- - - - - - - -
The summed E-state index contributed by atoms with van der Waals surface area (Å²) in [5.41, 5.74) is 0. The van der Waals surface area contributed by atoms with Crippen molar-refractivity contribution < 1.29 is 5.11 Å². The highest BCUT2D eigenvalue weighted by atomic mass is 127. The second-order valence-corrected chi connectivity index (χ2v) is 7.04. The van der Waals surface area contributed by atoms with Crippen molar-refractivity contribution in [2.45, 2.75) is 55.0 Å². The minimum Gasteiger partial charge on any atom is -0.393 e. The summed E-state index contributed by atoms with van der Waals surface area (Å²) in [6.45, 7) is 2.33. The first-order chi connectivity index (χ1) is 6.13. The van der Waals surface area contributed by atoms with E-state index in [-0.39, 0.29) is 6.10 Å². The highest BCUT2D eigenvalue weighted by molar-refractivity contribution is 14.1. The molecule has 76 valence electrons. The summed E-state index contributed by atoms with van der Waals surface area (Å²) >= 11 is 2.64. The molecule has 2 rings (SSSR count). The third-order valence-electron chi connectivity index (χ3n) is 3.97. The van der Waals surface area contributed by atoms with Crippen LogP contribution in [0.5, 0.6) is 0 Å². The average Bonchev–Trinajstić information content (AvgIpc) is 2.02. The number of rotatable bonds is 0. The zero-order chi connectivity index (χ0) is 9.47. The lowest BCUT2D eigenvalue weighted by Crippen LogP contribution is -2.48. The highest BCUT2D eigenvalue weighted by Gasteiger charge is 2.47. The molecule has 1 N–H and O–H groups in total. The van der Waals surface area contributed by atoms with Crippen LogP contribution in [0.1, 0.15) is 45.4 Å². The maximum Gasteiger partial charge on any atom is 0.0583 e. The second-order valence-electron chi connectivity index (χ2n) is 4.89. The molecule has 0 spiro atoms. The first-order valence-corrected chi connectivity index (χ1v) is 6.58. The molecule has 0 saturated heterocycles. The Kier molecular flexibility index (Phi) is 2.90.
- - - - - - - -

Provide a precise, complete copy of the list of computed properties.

The summed E-state index contributed by atoms with van der Waals surface area (Å²) in [5.41, 5.74) is 0. The van der Waals surface area contributed by atoms with Crippen molar-refractivity contribution < 1.29 is 5.11 Å². The highest BCUT2D eigenvalue weighted by atomic mass is 127. The second-order valence-corrected chi connectivity index (χ2v) is 7.04. The van der Waals surface area contributed by atoms with Crippen molar-refractivity contribution in [2.45, 2.75) is 55.0 Å². The minimum Gasteiger partial charge on any atom is -0.393 e. The summed E-state index contributed by atoms with van der Waals surface area (Å²) in [6.45, 7) is 2.33. The first-order chi connectivity index (χ1) is 6.13. The van der Waals surface area contributed by atoms with E-state index in [-0.39, 0.29) is 6.10 Å². The highest BCUT2D eigenvalue weighted by molar-refractivity contribution is 14.1. The molecule has 76 valence electrons. The summed E-state index contributed by atoms with van der Waals surface area (Å²) >= 11 is 2.64. The molecule has 2 rings (SSSR count). The third-order valence-electron chi connectivity index (χ3n) is 3.97. The van der Waals surface area contributed by atoms with Crippen LogP contribution in [0.5, 0.6) is 0 Å². The average Bonchev–Trinajstić information content (AvgIpc) is 2.02. The number of rotatable bonds is 0. The zero-order chi connectivity index (χ0) is 9.47. The lowest BCUT2D eigenvalue weighted by Crippen LogP contribution is -2.48. The highest BCUT2D eigenvalue weighted by Gasteiger charge is 2.47. The molecule has 1 N–H and O–H groups in total. The van der Waals surface area contributed by atoms with Crippen LogP contribution in [0.1, 0.15) is 45.4 Å². The maximum Gasteiger partial charge on any atom is 0.0583 e. The second-order valence-electron chi connectivity index (χ2n) is 4.89. The molecule has 0 spiro atoms. The first-order valence-corrected chi connectivity index (χ1v) is 6.58. The molecule has 0 saturated heterocycles. The Kier molecular flexibility index (Phi) is 2.90.